Satire and Caricature as Mediators of Cultural Trauma
This panel examines the function and capacity of caricature to articulate the experience of cultural trauma during the modern era. The verbal-visual dynamic of caricatures in daily news journals increases reader sensibility toward satirized topics. Satirical caricatures commented on and shaped dialogue regarding social, cultural, and political issues, and, in particular, the traumatic process of urbanization and modernization during the second-half of the nineteenth century. Cultural trauma involves a lived event that shatters and fragments social cohesion. Cultural trauma demands distance, mediation, and representation. The satirical caricatures in the popular press news journal functioned to mitigate the visceral experience of trauma through satire. At the same time, these satirical images were a visual representation of real trauma generated by modernization. This panel invites papers that investigate how caricatures overtly and covertly mediated cultural trauma, undermined power relations, and provided critical distance and laughter; how caricature shaped social dialogue and visual imagery.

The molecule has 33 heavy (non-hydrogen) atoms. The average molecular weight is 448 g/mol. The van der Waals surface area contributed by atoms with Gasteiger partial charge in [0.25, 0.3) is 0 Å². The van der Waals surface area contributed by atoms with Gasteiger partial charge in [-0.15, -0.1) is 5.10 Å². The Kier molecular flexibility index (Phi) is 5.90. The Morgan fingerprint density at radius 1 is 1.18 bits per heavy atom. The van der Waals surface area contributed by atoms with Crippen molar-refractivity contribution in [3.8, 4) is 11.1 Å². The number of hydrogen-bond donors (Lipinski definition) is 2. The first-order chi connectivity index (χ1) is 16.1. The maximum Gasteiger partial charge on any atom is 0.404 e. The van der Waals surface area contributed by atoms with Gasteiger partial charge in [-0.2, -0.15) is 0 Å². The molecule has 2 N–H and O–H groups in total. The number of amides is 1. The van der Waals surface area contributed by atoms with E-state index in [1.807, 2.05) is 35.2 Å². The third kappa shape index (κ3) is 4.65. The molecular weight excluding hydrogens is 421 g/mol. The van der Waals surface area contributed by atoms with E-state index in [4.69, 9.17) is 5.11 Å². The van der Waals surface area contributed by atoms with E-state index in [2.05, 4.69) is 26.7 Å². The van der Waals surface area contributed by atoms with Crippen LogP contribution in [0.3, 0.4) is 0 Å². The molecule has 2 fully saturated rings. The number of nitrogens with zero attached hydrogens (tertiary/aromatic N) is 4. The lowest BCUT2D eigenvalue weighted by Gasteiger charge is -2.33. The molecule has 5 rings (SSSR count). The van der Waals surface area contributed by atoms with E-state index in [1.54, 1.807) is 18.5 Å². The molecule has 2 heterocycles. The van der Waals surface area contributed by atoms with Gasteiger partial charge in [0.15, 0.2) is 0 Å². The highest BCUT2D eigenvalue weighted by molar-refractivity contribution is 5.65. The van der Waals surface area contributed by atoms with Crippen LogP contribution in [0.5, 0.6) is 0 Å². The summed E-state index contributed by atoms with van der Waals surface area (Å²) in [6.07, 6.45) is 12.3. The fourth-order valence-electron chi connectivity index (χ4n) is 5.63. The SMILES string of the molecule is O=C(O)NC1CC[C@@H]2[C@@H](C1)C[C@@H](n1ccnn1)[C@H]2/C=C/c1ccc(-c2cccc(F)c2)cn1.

Please use SECAC's online form and submit your abstract and CV no later than midnight EDT on April 20, 2015.
Session Chair: Jennifer Pride, Florida State University, jsp06cmy.fsu.edu
CFP: Satire and Caricature as Mediators of Cultural Trauma (Pittsburgh, 21-24 Oct 15). In: ArtHist.net, Feb 20, 2015 (accessed Oct 17, 2021), <https://arthist.net/archive/9529>.